Virtually Pure

A little background for non-ubuntu users:

Ubuntu, my favorite linux distribution (log before Sheldon Cooper announced that it is his), issues new releases every 6 months, in April and October. The releases are known by two names–year and month of release (12.04 for April of 2012) and a code name (Precise Pangolin for 12.04). The code names are alphabetical (oneiric ocelot was 11.10), and are often abbreviated to the adjective (“precise”). Every two years, the April release is designated LTS for long term support. The LTS versions are pretty stable and will be supported for 3 years (desktop version) or 5 years (server version). See

I have the desktop version. I started with hardy heron (08.04) and upgraded to lucid lynx (10.04). There are supposedly a bunch of advances in precise, and I like to be somewhat current. The advice is to wait until the .1 release comes out, as that will roll in updates and bug fixes in the initial release. 12.04.1 came out last week, so I was ready.

Here’s what I did:

  1. Backed up my system
    Upgrades can cause problems, so it is critical to have a backup. I have a spare 500GB hard drive, so every once in a while and on occasions like this I clone the existing system so I have a complete copy. I use clonezilla (
    I only had one problem with this and it was my fault. I don’t use clonezilla all the time and it’s user interface is not intuitive to me. The key is that it asks if you want to do a device-image or device-device cloning. I wanted the latter, but chose the first. It wound up copying my backup to an image on my main drive, and filling that up. So, no clone. Worse, I could not boot my machine. I got a cryptic message about installation failure and gnome unable to start. I figured that it had to be a space problem, so I researched a little. The answer: get into recovery by using crl+alt+F1, navigating to the file system and finding the directory I said to create the image in (2012-08-25-15-img) and deleting the files. On reboot everything was fine.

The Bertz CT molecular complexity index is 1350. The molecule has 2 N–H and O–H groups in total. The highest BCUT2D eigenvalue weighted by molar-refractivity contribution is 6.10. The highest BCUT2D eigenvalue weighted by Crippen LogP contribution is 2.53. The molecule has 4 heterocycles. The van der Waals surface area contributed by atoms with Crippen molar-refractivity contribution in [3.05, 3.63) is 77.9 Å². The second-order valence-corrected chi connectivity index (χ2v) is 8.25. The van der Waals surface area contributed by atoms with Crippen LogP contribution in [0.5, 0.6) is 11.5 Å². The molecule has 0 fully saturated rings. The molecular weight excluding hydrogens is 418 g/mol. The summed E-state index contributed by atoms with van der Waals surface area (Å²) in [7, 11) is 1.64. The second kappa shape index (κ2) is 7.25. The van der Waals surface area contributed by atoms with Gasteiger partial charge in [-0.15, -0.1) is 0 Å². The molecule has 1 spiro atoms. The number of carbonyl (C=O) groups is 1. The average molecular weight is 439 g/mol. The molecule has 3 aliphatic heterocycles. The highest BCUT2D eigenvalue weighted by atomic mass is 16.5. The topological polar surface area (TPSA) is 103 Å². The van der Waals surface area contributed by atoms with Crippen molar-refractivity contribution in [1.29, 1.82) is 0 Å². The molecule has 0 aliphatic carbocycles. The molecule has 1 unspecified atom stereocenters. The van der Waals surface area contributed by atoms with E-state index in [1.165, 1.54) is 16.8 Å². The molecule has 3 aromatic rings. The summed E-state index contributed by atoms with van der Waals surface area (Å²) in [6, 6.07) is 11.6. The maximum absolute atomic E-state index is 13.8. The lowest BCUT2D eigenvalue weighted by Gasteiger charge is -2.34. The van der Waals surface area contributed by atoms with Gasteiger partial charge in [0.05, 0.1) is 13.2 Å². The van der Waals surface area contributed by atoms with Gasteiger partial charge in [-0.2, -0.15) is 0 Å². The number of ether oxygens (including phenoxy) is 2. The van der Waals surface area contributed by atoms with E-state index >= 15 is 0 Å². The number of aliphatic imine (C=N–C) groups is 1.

Then, I went back to the clonezilla web site, downloaded the latest version to an iso, used brassero to burn that image to a cd, and booted from the cd. When I chose the second, option (device-device) everything was intuitive–choose source and target drives, and clone. One other difference was that I used a drive enclosure the first time, but opened the case and connected the spare drive directly the second time.

    After cloning (about 2 hours), I booted from both the existing drive and the cloned drive to be sure everything was working. It was, so now I was ready to upgrade.

  2. Prepare for upgrade
    When I upgraded from hardy to lucid, the upgrade failed. I think the reason was that I forgot to run update manager first. You can do this from terminal bu entering:
    sudo apt-get update && sudo apt-get upgrade
    It may ask you to reboot, and you should do that. In my case I had recently updated and there were no new updates to apply.

  3. Do the upgrade